Hawaiian Monk Seal – Let’s Help Save In Ways We Can - The Hawaiian monk seal is a species in crisis. There are currently fewer than 1,100 seals remaining and their numbers continue to decline by 4% per year. T...
Thursday, January 22, 2009
Aloha One and All,
The Shaka sign is a famous hand gesture in Hawaii that loosely translates to "mahalo" thank-you, "alllriiiight", or the old school phrase "hang loose."
The actual gesture has a few slight variations. A fist and extended thumb and pinky is how the shaka is made. Sometimes folks will give it a little shake, and sometimes just lifting your pinky finger off of the steering wheel is enough of a shaka, meaning thanks. Depending on how "cool" you are, you may just give one shot downwards with your pinky pointing to the ground and thumb up. You can also shoot in at an angle to give a twist. The back of the hand is usually shown to the person who is on the receiving end. What ever one's personal style , the broad meaning is the same. I consider it a recognition of another person, no need for words.
It's a way to spread a little aloha, looking out for each other. The Hawaiian phrase "Malama i kekahi i kekahi" meaning "take care of one, take care of all" covers it.
One local news team used to end their segment with people from all over the community giving shaka to one and all. It was a friendly end to the news. I always liked to see the different styles.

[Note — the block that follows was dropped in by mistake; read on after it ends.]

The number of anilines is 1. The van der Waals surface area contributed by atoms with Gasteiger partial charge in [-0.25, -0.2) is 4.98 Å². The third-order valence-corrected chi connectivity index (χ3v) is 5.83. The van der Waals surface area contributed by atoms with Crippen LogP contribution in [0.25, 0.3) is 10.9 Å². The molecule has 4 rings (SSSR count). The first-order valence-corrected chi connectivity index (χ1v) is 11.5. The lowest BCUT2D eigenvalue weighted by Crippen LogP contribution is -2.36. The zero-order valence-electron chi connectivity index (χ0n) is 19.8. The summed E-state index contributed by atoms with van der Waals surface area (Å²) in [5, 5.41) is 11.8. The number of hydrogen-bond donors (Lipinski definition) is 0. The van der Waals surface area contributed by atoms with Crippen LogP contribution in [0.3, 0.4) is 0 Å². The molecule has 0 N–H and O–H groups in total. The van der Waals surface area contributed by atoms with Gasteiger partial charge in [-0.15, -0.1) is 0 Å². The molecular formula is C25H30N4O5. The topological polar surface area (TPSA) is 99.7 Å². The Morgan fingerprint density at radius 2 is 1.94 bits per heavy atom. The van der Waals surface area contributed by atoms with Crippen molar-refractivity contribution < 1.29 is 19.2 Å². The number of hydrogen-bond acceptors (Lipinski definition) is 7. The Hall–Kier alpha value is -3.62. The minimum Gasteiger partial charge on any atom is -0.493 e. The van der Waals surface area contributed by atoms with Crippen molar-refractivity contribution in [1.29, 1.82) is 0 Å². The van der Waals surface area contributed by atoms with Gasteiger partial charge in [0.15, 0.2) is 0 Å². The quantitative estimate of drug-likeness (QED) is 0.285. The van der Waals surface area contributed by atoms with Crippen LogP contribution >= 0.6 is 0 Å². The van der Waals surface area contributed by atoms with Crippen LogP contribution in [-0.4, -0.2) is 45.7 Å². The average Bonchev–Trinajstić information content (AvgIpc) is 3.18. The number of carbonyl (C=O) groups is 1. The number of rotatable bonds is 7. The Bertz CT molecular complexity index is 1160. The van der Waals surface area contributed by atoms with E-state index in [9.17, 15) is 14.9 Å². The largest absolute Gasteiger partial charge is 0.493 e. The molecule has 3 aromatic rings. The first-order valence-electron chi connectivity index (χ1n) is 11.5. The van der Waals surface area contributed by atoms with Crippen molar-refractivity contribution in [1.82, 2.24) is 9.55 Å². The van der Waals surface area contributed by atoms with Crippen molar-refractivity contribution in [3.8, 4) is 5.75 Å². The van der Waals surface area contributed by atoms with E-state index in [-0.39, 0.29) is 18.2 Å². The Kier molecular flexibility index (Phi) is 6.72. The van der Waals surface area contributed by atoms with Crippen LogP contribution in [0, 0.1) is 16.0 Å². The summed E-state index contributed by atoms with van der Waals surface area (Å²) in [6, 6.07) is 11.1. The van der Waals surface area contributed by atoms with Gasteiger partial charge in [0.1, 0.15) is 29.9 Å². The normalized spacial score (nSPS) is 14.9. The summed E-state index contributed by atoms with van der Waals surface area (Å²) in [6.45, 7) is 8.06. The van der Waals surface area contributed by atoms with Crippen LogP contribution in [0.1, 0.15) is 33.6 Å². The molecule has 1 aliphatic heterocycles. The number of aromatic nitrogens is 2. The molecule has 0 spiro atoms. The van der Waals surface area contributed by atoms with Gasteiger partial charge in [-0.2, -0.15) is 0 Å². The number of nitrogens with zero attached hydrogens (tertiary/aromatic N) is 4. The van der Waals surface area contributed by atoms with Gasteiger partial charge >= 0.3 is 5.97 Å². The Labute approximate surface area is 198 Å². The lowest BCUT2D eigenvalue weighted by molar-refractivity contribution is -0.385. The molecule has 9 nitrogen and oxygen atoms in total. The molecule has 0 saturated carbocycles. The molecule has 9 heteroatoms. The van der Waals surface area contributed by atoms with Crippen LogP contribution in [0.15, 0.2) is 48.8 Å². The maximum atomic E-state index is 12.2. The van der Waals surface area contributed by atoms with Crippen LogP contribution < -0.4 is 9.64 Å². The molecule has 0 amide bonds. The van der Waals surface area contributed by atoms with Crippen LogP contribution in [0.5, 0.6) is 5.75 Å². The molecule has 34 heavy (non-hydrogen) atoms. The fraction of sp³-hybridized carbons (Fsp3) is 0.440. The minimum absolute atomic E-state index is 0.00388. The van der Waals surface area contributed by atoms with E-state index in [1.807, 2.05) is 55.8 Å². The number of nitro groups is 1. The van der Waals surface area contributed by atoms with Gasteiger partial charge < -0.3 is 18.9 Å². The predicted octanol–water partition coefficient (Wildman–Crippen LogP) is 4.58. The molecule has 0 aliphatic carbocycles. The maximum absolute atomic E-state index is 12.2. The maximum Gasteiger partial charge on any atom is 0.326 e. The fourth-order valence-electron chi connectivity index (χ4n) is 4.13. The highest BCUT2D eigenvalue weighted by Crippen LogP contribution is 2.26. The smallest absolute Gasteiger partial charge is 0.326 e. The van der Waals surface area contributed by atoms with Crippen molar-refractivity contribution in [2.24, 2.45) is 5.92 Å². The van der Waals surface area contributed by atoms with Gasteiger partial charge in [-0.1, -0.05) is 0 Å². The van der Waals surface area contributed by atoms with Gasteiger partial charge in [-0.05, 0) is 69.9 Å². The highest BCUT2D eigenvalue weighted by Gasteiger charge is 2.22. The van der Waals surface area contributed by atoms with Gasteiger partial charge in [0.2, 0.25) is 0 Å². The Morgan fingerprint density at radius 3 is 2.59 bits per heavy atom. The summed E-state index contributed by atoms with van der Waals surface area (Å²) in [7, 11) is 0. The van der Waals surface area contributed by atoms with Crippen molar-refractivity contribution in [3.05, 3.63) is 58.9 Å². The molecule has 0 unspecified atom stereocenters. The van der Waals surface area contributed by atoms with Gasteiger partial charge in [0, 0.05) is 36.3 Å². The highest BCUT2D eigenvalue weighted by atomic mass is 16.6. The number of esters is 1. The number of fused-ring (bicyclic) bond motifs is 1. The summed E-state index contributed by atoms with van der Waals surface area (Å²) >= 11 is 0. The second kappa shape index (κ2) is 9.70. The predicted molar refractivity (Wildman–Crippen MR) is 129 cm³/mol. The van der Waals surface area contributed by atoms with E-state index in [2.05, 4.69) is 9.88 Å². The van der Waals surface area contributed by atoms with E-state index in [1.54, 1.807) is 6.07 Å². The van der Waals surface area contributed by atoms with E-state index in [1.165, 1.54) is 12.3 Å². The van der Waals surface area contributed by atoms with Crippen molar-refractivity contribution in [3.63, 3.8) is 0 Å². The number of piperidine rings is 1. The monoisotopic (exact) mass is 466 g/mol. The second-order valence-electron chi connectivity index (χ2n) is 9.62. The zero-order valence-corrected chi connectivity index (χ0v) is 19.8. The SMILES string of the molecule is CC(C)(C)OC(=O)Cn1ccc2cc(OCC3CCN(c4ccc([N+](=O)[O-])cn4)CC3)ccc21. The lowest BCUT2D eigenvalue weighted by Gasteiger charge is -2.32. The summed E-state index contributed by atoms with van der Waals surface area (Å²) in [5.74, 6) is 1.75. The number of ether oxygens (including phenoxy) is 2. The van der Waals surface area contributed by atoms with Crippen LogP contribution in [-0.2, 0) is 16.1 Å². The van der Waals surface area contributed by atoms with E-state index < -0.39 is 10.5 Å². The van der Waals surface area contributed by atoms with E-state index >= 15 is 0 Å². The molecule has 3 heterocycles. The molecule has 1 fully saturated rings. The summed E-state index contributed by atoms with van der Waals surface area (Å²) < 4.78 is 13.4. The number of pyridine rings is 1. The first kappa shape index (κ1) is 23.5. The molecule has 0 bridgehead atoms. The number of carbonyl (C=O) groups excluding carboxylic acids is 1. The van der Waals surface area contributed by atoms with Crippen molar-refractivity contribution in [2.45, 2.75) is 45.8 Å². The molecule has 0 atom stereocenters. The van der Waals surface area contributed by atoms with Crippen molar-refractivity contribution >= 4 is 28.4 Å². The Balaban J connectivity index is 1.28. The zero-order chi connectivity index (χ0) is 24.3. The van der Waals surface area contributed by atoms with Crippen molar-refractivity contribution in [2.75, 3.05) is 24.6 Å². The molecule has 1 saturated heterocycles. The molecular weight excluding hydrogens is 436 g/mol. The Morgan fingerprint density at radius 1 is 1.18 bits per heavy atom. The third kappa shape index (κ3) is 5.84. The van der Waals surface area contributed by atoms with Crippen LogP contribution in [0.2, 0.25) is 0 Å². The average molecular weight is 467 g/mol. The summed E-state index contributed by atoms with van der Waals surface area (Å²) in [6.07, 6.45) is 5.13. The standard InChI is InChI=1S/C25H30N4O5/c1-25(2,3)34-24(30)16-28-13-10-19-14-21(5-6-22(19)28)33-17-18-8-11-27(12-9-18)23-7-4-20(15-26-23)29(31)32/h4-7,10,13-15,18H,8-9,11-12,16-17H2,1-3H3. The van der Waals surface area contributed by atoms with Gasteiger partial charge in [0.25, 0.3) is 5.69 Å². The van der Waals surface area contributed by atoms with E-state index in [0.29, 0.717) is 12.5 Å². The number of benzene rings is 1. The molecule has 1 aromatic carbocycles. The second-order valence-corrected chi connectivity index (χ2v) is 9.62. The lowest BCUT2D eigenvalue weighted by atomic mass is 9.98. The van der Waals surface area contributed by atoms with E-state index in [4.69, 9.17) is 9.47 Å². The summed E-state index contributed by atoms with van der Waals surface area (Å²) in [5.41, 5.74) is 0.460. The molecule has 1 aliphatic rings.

The origins of the shaka are folks legends. One source says it developed out of the Spanish immigrants signaling to share a drink with the Hawaiians by bringing their thumbs up to their mouths and "tilting".
Another story is that it comes form a local folk hero from the 1940's with a malformed had due to an accident in the sugar mill.
I was just thinking that it has been awhile since I have seen it used freely. I use it in traffic all the time. Some folks in my ohana, family, use it to show aloha to their peers.
To see President Obama shaka the Punahoe Marching Band gave everybody in Hawaii "chicken skin." Hearts fluttered, eyes welled with tears, and folks felt proud of their native son.
Here's hoping we see more shaka, I've missed it!